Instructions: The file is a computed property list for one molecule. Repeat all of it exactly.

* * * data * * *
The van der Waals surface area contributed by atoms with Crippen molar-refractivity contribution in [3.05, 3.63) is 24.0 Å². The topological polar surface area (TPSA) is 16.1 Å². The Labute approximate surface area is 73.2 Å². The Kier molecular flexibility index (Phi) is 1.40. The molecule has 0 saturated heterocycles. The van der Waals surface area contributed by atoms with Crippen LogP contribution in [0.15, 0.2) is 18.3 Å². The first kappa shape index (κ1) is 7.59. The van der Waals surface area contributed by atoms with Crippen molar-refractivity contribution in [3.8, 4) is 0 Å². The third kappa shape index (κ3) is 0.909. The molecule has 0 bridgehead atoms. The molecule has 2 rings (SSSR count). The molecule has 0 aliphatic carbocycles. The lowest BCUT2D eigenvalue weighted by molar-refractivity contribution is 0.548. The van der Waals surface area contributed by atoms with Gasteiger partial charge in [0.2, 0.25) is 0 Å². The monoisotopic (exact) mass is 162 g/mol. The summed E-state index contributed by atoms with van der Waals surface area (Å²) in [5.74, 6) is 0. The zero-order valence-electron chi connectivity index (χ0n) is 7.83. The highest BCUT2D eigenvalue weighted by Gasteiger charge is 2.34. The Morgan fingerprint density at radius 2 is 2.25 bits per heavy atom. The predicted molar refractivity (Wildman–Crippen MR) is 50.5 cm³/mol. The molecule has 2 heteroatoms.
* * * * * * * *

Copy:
The van der Waals surface area contributed by atoms with Crippen molar-refractivity contribution in [3.05, 3.63) is 24.0 Å². The topological polar surface area (TPSA) is 16.1 Å². The Labute approximate surface area is 73.2 Å². The Kier molecular flexibility index (Phi) is 1.40. The molecule has 0 saturated heterocycles. The van der Waals surface area contributed by atoms with Crippen LogP contribution in [0.15, 0.2) is 18.3 Å². The first kappa shape index (κ1) is 7.59. The van der Waals surface area contributed by atoms with Crippen molar-refractivity contribution in [3.8, 4) is 0 Å². The third kappa shape index (κ3) is 0.909. The molecule has 0 bridgehead atoms. The molecule has 2 rings (SSSR count). The molecule has 0 aliphatic carbocycles. The lowest BCUT2D eigenvalue weighted by molar-refractivity contribution is 0.548. The van der Waals surface area contributed by atoms with Gasteiger partial charge in [0.2, 0.25) is 0 Å². The monoisotopic (exact) mass is 162 g/mol. The summed E-state index contributed by atoms with van der Waals surface area (Å²) in [5.74, 6) is 0. The zero-order valence-electron chi connectivity index (χ0n) is 7.83. The highest BCUT2D eigenvalue weighted by Gasteiger charge is 2.34. The Morgan fingerprint density at radius 2 is 2.25 bits per heavy atom. The predicted molar refractivity (Wildman–Crippen MR) is 50.5 cm³/mol. The molecule has 2 heteroatoms.